Love in the Time of Chivalry
How Lothario got his bad name
Posted Apr 25, 2014
~ Lothario to Anselmo
Lothario: A man who behaves selfishly and irresponsibly in his sexual relationships with women.
~ Oxford Online Dictionary
In Chapter 23 of Don Quijote, Cervantes has a priest (a priest!) tell a tale of seduction, temptation, love, and betrayal. The tale is meant to entertain and perhaps to educate. After all, the tale is one of ‘inappropriate curiosity’ and thus cautionary. Lothario is the anti-hero of the tale, though in my eyes, he is a hero. He is a rational man who understands the vagaries of what these days is called ‘choice architecture.’ But I am getting ahead of the story. First off, having revealed my view that Lothario is a rational man, I deplore the becoming synonymous of his name with ruth- and licentiousness. Lothario falls in love, like any person might, in spite of himself. And that is human, all too human, and Lothario is rational enough to know the gravitational pull of passion before the event.
The priest (again, what does he know?) tells the story to a group of travelers, which excludes the romantically deluded Don Quijote. One wonders how the Knight of the Sorry Face would have reacted. At any rate, the tale is appropriately set in Florentine Italy. Shakespeare would have approved. The actors are the triangle of Anselmo, Camilla, and Lothario. At the outset, Anselmo and Camilla are happily married and well respected in the community. Lothario is Anselmo’s best friend. Everyone would be contented were it not for Anselmo’s nagging doubts about Camilla’s potential fall from virtue. Anselmo has, as it were, an attributional problem. He does not know with certainty how deep Camilla’s virtue runs. Perhaps she has been faithful to him simply because no man has seriously tested her resolve. Anselmo believes that his doubts would be allayed if he could witness Camilla rebuff a determined suitor.
This is where Lothario comes in. Anselmo needs someone whom he can trust to muster a serious challenge to Camilla’s virtue without his maneuver becoming public knowledge. Anselmo pleads with Lothario to play the role of seducer and inform him, Anselmo, about the status of Camilla’s virtue. Lothario’s greatest moment comes when he explains to Anselmo how irrational his plan is. Lothario points out that Anselmo’s status quo is as good as it gets. Camilla is beautiful, faithful, and in command of an excellent reputation, all of which matters of consequence to Anselmo. If Lothario were to challenge Camilla and she resisted, Anselmo would have no reason to be happier than he already is. Indeed, he might be unhappier because he placed a heavy burden on both his wife and his friend. If Camilla succumbed to Lothario’s advances (and Lothario knows that all humans have breaking points), Anselmo would lose his wife and his friend. In Lothario’s account, and in the parlance of game theory, tempting Camilla is a weakly dominated strategy. Therefore, a rational man would not arrange to have her tempted.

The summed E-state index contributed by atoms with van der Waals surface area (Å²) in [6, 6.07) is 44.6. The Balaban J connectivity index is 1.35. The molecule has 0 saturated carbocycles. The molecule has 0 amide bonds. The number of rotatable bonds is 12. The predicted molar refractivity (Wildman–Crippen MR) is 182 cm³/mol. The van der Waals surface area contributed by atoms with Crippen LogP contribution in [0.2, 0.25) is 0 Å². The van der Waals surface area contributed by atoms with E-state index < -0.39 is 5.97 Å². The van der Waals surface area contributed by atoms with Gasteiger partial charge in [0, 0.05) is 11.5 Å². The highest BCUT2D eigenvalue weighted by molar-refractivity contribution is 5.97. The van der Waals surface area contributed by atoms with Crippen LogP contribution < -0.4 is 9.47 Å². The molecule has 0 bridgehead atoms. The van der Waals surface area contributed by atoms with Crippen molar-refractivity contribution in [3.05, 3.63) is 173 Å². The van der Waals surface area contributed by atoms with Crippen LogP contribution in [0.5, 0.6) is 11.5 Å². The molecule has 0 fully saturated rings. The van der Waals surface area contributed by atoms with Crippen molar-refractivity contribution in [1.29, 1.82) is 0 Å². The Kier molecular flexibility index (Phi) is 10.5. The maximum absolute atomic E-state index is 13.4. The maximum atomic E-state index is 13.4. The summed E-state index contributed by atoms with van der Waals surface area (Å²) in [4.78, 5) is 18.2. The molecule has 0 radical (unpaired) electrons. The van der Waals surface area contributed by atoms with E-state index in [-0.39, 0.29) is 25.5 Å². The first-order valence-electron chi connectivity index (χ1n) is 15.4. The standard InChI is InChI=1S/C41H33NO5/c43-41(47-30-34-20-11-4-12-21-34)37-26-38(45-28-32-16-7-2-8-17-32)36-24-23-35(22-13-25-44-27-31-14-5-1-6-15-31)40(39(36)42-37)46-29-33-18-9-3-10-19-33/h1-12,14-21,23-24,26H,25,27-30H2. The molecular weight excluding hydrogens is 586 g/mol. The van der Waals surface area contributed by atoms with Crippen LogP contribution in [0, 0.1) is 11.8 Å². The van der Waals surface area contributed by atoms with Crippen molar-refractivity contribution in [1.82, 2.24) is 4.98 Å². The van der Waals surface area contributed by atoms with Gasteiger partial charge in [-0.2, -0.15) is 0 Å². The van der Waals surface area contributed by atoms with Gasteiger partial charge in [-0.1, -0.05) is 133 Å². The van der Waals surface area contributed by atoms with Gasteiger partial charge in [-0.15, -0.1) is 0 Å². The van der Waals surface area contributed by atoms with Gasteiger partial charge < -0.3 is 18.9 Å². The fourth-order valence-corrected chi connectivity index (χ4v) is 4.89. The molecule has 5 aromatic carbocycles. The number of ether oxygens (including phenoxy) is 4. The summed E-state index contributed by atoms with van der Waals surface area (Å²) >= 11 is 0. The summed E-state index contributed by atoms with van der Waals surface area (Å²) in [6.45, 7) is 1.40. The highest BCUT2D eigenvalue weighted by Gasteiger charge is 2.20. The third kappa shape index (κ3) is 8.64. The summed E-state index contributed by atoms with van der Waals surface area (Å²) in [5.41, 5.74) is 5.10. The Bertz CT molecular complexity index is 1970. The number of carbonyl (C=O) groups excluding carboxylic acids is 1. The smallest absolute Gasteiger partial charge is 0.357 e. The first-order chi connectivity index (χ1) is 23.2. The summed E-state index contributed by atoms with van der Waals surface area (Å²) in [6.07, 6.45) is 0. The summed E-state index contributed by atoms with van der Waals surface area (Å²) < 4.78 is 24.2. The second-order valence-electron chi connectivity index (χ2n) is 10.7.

Anselmo, though, does not listen to Lothario’s counsel. He insists, Lothario yields, Camilla succumbs; they all despair and find early death. “’This,’ said the priest, ‘seems like a pretty good tale to me, but I can’t believe it’s true, and if it’s invented the author hasn’t done his job in a very convincing way, because I can’t believe there could ever be a husband so stupid as to want to carry out such a costly experiment. [. . .] Yet the way it is told doesn’t displease me at all.’”
Who is the better psychologist? Anselmo understands the contextual nature of human behavior. Behavior is diagnostic of character only if the context makes that behavior difficult (never mind that Camilla’s surrender to the force of the situation is also attributed to her character). Lothario understands that the epistemic gain coming from a sharpened character inference has little positive impact on happiness and great potential for harm. Both Anselmo and Lothario fail to anticipate that Lothario, after playing the role of suitor, would fall in love with Camilla, turning play into reality. Context and character become conflated.
There are other instances of inappropriate tests of character in well-known texts. God tests Abraham’s obedience when telling him to sacrifice Isaac. Shouldn’t God (or the writer of the story who is seeking to portray God in human terms) know that neither outcome of the test can be satisfactory. If Abraham obeys, which he does, God has reason to despise him. In fact, God stops talking to him. He sends a messenger instead. Had Abraham disobeyed, that would presumably have been the end of Genesis. But God couldn’t let it go. In Job, he allows Lucifer to tempt Job to the breaking point. Job eventually gets mightily ticked off and God has to shout him down in an inelegant brute-force dénouement involving inclement weather. Neither one of them gained happiness. Job’s restoration to family life and wealth has a stale taste (what of his first family that died?). God, in other words, could have benefited more from the counsel of a Lothario than from the insinuations of Lucifer.
You may want to think twice about testing the character of those you care about, be they your mates, your children, or people who seem to be driving properly on the road. Life will probably produce temptations anyway. If these temptations are resisted, that is great; if they do not appear in the first place, so much the better.
Note. I used a Penguin edition of Don Quixote, which is a translation by John Rutherford. To him, it’s Lotario who seduces Camila.